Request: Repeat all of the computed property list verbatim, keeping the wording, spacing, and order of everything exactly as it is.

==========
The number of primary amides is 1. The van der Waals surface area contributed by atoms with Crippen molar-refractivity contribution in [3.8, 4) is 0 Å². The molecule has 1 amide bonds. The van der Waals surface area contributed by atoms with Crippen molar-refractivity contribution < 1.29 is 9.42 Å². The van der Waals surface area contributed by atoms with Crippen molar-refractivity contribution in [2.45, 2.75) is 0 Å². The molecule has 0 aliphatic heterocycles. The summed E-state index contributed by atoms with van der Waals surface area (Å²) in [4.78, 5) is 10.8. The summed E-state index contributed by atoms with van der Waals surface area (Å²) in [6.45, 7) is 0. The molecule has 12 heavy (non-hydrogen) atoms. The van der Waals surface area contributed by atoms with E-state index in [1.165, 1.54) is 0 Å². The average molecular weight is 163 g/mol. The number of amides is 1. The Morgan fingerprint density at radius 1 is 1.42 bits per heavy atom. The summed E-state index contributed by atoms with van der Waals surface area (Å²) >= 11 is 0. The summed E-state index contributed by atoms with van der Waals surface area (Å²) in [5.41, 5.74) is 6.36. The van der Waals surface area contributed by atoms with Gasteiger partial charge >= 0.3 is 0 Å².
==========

The number of primary amides is 1. The van der Waals surface area contributed by atoms with Crippen molar-refractivity contribution in [3.8, 4) is 0 Å². The molecule has 1 amide bonds. The van der Waals surface area contributed by atoms with Crippen molar-refractivity contribution < 1.29 is 9.42 Å². The van der Waals surface area contributed by atoms with Crippen molar-refractivity contribution in [2.45, 2.75) is 0 Å². The molecule has 0 aliphatic heterocycles. The summed E-state index contributed by atoms with van der Waals surface area (Å²) in [4.78, 5) is 10.8. The summed E-state index contributed by atoms with van der Waals surface area (Å²) in [6.45, 7) is 0. The molecule has 12 heavy (non-hydrogen) atoms. The van der Waals surface area contributed by atoms with E-state index in [1.165, 1.54) is 0 Å². The average molecular weight is 163 g/mol. The number of amides is 1. The Morgan fingerprint density at radius 1 is 1.42 bits per heavy atom. The summed E-state index contributed by atoms with van der Waals surface area (Å²) >= 11 is 0. The summed E-state index contributed by atoms with van der Waals surface area (Å²) in [5.41, 5.74) is 6.36. The van der Waals surface area contributed by atoms with Gasteiger partial charge >= 0.3 is 0 Å².